LAHORE: A report recently released by UNICEF states that child registration at birth in Pakistan stands at only 27 per cent.
As many as 15 organisations in the Child Rights Movement (Punjab chapter) held an advocacy and awareness session on Sunday to highlight the issue and voice their concern. As many as 30 people attended the session, organised by the Society for the Protection of the Rights of the Child (SPARC).
“There is no recognition of a child’s existence unless it is registered,” Rashid Aziz, national manager of SPARC’s legal advisory unit, said. He argued that it was impossible to ensure protection of child rights in the absence of registration of child at birth.
“Numerous issues are linked with this problem,” he said, adding, “How can we protect a child when we don’t know it exists?”
Quoting from a SPARC survey, Aziz said that more than 70 per cent of the children were registered before they turned 18, primarily for enrollment at schools.
“The years before a child is registered as a citizen are the most vulnerable since there is no way in which the state or regulatory body can intervene to ensure the child’s protection”, he said.
Article 7 of the United Nations Convention on the Rights of the Child says a child should be registered ‘immediately after birth.’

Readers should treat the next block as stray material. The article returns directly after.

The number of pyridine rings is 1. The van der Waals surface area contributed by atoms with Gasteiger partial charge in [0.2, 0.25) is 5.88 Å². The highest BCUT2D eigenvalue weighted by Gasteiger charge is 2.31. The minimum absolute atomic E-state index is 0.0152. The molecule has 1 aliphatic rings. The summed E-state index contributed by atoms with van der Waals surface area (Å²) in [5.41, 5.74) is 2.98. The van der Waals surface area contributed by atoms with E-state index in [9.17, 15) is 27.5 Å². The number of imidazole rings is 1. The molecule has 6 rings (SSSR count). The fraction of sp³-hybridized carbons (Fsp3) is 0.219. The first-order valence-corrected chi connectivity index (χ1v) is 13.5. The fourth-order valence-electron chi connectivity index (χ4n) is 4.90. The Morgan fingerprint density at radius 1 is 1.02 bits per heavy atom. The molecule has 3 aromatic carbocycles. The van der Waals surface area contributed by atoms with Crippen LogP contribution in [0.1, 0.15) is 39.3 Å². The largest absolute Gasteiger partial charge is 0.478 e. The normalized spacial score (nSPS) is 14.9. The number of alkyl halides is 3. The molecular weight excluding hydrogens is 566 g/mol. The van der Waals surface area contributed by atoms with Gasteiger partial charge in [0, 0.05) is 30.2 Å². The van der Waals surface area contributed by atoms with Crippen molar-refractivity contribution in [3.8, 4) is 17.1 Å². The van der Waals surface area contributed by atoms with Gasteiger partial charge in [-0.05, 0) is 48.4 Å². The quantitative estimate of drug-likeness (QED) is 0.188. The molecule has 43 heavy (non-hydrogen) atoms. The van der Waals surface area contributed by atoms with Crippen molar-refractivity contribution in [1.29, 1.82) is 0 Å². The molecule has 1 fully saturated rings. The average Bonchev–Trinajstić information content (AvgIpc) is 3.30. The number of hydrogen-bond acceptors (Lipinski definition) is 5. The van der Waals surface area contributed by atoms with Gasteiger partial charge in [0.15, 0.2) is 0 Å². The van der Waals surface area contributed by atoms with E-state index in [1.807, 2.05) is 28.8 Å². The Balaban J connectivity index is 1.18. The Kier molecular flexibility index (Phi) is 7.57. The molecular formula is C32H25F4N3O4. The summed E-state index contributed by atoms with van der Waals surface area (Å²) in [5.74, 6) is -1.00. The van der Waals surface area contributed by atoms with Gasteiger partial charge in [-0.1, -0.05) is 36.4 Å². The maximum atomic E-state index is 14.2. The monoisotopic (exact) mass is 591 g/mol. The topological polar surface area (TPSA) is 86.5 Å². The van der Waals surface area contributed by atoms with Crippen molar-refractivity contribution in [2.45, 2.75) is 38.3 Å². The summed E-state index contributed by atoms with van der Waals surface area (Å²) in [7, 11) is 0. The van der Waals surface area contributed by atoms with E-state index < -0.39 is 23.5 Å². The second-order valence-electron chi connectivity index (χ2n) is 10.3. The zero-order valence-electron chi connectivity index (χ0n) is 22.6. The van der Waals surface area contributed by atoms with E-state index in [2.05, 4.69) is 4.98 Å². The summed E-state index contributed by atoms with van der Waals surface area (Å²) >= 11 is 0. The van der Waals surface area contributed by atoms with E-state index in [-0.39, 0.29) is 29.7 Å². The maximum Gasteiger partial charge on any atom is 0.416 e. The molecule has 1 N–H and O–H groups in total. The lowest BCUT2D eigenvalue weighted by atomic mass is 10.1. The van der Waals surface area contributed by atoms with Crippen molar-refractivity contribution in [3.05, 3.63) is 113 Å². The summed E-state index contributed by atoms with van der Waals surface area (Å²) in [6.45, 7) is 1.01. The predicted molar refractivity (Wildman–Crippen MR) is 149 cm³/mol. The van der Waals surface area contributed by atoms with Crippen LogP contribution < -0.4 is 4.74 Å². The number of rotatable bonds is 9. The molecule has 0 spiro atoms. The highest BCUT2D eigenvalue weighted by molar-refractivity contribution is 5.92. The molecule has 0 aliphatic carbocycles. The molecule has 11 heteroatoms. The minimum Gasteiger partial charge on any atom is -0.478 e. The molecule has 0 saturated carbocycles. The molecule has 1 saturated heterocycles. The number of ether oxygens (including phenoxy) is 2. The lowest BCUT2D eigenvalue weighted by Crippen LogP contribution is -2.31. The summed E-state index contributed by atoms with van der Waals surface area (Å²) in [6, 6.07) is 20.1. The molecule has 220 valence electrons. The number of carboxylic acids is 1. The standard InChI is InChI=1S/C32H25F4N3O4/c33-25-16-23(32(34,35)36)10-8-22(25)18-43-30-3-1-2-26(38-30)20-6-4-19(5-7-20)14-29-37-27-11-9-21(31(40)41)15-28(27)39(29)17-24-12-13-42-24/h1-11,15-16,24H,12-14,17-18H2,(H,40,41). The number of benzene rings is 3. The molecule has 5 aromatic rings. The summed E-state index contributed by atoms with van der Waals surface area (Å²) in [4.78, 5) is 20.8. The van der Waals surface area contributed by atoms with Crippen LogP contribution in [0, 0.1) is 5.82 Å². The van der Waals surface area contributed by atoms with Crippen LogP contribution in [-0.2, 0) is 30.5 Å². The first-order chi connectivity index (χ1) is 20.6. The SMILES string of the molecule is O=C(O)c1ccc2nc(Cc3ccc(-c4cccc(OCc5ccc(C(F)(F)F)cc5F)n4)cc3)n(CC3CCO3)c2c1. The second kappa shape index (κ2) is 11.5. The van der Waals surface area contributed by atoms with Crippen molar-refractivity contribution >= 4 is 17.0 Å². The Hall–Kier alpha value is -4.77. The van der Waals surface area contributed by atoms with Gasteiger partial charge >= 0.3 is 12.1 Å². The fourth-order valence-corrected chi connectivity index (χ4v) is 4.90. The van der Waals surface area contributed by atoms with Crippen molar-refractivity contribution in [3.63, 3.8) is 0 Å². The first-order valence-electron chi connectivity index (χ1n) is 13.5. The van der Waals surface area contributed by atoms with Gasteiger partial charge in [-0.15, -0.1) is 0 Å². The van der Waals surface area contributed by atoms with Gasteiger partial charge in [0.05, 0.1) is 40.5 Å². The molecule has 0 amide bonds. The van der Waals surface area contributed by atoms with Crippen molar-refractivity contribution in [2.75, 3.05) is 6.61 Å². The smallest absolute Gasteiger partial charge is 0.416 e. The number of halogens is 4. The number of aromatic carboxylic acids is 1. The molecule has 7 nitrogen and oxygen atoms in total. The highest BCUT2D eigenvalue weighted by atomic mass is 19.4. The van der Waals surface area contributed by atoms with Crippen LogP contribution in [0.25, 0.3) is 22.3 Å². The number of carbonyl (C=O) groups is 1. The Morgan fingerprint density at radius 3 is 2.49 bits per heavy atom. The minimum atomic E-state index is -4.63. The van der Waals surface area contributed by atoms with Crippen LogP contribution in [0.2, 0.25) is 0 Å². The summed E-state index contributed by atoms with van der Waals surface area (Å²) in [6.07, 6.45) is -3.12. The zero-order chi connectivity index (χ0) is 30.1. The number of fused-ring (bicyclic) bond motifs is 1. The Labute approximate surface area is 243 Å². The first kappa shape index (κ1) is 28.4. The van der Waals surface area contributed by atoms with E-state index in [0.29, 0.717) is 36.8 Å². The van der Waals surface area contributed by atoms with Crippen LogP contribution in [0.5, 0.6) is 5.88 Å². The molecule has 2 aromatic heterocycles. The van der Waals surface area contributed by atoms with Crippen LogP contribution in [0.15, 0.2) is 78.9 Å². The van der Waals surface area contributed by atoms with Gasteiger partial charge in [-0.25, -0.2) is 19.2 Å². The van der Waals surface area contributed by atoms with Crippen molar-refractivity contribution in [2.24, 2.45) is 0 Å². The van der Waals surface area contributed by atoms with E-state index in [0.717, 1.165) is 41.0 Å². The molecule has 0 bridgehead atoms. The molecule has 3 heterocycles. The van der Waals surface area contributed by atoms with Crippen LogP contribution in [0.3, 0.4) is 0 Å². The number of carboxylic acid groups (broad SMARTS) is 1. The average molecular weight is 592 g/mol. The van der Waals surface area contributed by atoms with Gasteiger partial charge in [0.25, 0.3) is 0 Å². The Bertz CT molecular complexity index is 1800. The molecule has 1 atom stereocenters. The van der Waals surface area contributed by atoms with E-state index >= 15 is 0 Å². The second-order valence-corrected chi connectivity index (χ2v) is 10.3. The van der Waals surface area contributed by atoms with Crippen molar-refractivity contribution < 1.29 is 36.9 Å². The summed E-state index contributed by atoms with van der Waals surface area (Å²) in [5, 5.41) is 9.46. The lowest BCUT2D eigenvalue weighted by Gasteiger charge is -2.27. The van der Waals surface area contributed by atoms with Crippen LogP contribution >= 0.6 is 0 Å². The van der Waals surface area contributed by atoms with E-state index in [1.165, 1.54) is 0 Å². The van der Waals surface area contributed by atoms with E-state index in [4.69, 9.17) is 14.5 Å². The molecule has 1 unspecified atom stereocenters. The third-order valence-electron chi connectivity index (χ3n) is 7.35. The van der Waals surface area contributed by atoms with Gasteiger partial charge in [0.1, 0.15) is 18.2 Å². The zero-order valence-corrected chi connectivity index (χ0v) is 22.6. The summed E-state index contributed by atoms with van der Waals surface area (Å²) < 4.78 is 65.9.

Aziz said various researches by SPARC suggested that only 30 per cent of Pakistan’s children were registered immediately after birth.
“Laws exist but there are gaps that hinder their effective implementation,” Aziz said. He said registration fee, requirement for parent ID cards and inability to give a permanent address were major hurdles in birth registrations.
The National Database and Registration Authority Ordinance, 2000 aims to register all people. But the law failed to address the registration of refugee children, abandoned children and children of unidentified parents.
MNA Tasneem Siddiqui, had proposed in April 2010, an amendment in the ordinance seeking addition of a clause asking registration of children such whose parents were not identified.
Published in The Express Tribune, January 2nd, 2012.
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